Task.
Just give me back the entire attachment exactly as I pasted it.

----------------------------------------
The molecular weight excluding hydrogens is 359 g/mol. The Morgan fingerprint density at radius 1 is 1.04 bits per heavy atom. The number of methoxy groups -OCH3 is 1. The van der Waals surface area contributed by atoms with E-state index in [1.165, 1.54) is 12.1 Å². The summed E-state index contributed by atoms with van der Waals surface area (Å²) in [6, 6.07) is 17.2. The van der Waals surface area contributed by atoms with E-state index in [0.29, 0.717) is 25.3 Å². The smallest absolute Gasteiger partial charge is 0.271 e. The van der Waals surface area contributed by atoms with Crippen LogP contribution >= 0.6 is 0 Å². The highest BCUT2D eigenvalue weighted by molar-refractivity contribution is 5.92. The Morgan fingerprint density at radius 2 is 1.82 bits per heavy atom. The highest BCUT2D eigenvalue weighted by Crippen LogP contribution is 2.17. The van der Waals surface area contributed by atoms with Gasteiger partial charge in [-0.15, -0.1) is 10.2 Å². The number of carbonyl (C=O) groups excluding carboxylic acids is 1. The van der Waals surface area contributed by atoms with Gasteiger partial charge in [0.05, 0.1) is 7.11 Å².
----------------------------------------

The molecular weight excluding hydrogens is 359 g/mol. The Morgan fingerprint density at radius 1 is 1.04 bits per heavy atom. The number of methoxy groups -OCH3 is 1. The van der Waals surface area contributed by atoms with E-state index in [1.165, 1.54) is 12.1 Å². The summed E-state index contributed by atoms with van der Waals surface area (Å²) in [6, 6.07) is 17.2. The van der Waals surface area contributed by atoms with E-state index in [0.29, 0.717) is 25.3 Å². The smallest absolute Gasteiger partial charge is 0.271 e. The van der Waals surface area contributed by atoms with Crippen LogP contribution >= 0.6 is 0 Å². The highest BCUT2D eigenvalue weighted by molar-refractivity contribution is 5.92. The Morgan fingerprint density at radius 2 is 1.82 bits per heavy atom. The highest BCUT2D eigenvalue weighted by Crippen LogP contribution is 2.17. The van der Waals surface area contributed by atoms with Gasteiger partial charge in [-0.15, -0.1) is 10.2 Å². The number of carbonyl (C=O) groups excluding carboxylic acids is 1. The van der Waals surface area contributed by atoms with Gasteiger partial charge in [0.05, 0.1) is 7.11 Å².